Only yesterday morning we learned that the new Ukrainian authorities issued an arrest warrant for Viktor Yanukovych for “mass murder of peacefully demonstrating citizens”. Today, the Parliament of Ukraine voted in favour of prosecuting former president Viktor Yanukovych, former interior Minister Vitali Zakharchenko and former Prosecutor-General Viktor Pshonka at the International Criminal Court.  Continue reading

Hate Crime Against Humanity? Persecution on the Grounds of Sexual Orientation under the Rome Statute

by Rosemary Grey

Rosemary Grey joins Beyond The Hague today with a post that questions the ‘constructive ambiguity’ of the gender language in Article 7(3) of the Rome Statute and asks whether persecution on the grounds of sexual orientation can be considered a crime under the jurisdiction of the International Criminal Court. Rose is a PhD Candidate at the School of Social Sciences, Faculty of Arts and Social Sciences, University of New South Wales. She can be reached at r.grey@unsw.edu.au and here.

The Sochi Games has focused international attention on Russia’s human rights record, particularly its laws that discriminate and sow prejudice against lesbian, gay, bisexual, transgender or intersex (LGBTI) people. UN Secretary-General Ban Ki-moon nodded at this issue in his address to the Olympic Committee on February 6, stating:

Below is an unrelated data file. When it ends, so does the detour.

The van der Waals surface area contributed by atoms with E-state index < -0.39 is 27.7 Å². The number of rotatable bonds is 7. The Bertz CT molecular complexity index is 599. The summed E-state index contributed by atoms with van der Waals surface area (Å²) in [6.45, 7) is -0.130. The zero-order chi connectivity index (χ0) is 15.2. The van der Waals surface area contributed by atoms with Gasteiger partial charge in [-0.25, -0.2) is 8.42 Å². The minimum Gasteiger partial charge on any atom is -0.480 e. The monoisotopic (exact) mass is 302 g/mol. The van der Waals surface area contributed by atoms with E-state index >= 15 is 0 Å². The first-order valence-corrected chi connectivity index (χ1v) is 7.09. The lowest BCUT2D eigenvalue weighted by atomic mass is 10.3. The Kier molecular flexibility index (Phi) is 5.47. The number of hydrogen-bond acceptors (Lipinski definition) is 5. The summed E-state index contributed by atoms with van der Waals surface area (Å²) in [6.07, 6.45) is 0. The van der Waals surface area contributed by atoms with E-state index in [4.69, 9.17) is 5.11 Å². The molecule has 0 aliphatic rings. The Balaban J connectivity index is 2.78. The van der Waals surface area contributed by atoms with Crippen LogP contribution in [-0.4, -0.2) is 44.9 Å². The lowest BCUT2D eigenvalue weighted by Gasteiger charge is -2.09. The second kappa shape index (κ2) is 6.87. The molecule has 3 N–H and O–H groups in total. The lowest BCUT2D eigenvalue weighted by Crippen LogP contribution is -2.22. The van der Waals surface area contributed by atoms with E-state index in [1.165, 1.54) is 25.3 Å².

We must all raise our voices against attacks on lesbian, gay, bisexual, transgender or intersex people. We must oppose the arrests, imprisonments and discriminatory restrictions they face.

Ban’s call to action reflects the fact that in recent years, the UN has become increasingly vocal in promoting LGBTI rights. For example in 2011, the Office of the High Commissioner for Human Rights (OHCHR) published its first report on discrimination and violence on the grounds of sexual orientation and gender identity. The report documents targeted killings, rapes, and assaults of LGBTI people, and highlights decisions and general comments of treaty bodies that confirm that discrimination on the ground of sexual orientation is prohibited under international human rights law.[1]  Building on this momentum, in 2013 the Human Rights Office launched the  “Free and Equal” campaign, aimed at combating discrimination against LGBTI people worldwide.

AmsterdamProtest

August 2013 Protest in Amsterdam. Source: AFP

Meanwhile, discrimination against LGBTI people under domestic law continues in many states, and in some places is getting worse. Russia is not an isolated example: several States Parties to the Rome Statute are also moving backwards on LGBTI rights. For example, Uganda, which in 2004 became the first State Party to refer a situation to the ICC and in 2010 had the privilege of hosting the Rome Statute Review Conference, is in the process of enacting legislation that prescribes life imprisonment for people convicted of homosexual acts.  Nigeria, another State Party, has recently enacted anti-homosexuality laws that UN High Commissioner for Human Rights Navi Pillay describes as “draconian.”